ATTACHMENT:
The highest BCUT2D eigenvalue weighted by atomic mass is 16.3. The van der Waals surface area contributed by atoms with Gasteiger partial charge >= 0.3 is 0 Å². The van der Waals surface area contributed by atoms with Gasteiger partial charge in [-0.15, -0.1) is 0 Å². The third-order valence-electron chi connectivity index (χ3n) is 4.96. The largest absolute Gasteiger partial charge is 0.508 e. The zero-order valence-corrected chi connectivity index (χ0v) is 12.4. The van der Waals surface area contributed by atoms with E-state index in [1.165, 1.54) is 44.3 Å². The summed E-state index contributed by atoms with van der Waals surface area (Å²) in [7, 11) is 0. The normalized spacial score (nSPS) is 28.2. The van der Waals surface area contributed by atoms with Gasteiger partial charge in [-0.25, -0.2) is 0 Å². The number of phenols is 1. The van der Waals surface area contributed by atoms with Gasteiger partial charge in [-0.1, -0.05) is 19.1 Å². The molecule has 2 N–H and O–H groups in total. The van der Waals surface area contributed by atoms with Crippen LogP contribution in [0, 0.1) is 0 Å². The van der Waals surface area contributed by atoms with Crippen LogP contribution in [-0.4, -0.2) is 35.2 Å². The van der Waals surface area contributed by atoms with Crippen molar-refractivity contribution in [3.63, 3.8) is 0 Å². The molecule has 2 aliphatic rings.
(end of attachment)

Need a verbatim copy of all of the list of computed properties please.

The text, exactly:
The highest BCUT2D eigenvalue weighted by atomic mass is 16.3. The van der Waals surface area contributed by atoms with Gasteiger partial charge >= 0.3 is 0 Å². The van der Waals surface area contributed by atoms with Gasteiger partial charge in [-0.15, -0.1) is 0 Å². The third-order valence-electron chi connectivity index (χ3n) is 4.96. The largest absolute Gasteiger partial charge is 0.508 e. The zero-order valence-corrected chi connectivity index (χ0v) is 12.4. The van der Waals surface area contributed by atoms with E-state index in [1.165, 1.54) is 44.3 Å². The summed E-state index contributed by atoms with van der Waals surface area (Å²) in [7, 11) is 0. The normalized spacial score (nSPS) is 28.2. The van der Waals surface area contributed by atoms with Gasteiger partial charge in [-0.25, -0.2) is 0 Å². The number of phenols is 1. The van der Waals surface area contributed by atoms with Gasteiger partial charge in [-0.1, -0.05) is 19.1 Å². The molecule has 2 N–H and O–H groups in total. The van der Waals surface area contributed by atoms with Crippen LogP contribution in [0, 0.1) is 0 Å². The van der Waals surface area contributed by atoms with Crippen LogP contribution in [-0.4, -0.2) is 35.2 Å². The van der Waals surface area contributed by atoms with Crippen molar-refractivity contribution in [3.63, 3.8) is 0 Å². The molecule has 2 aliphatic rings.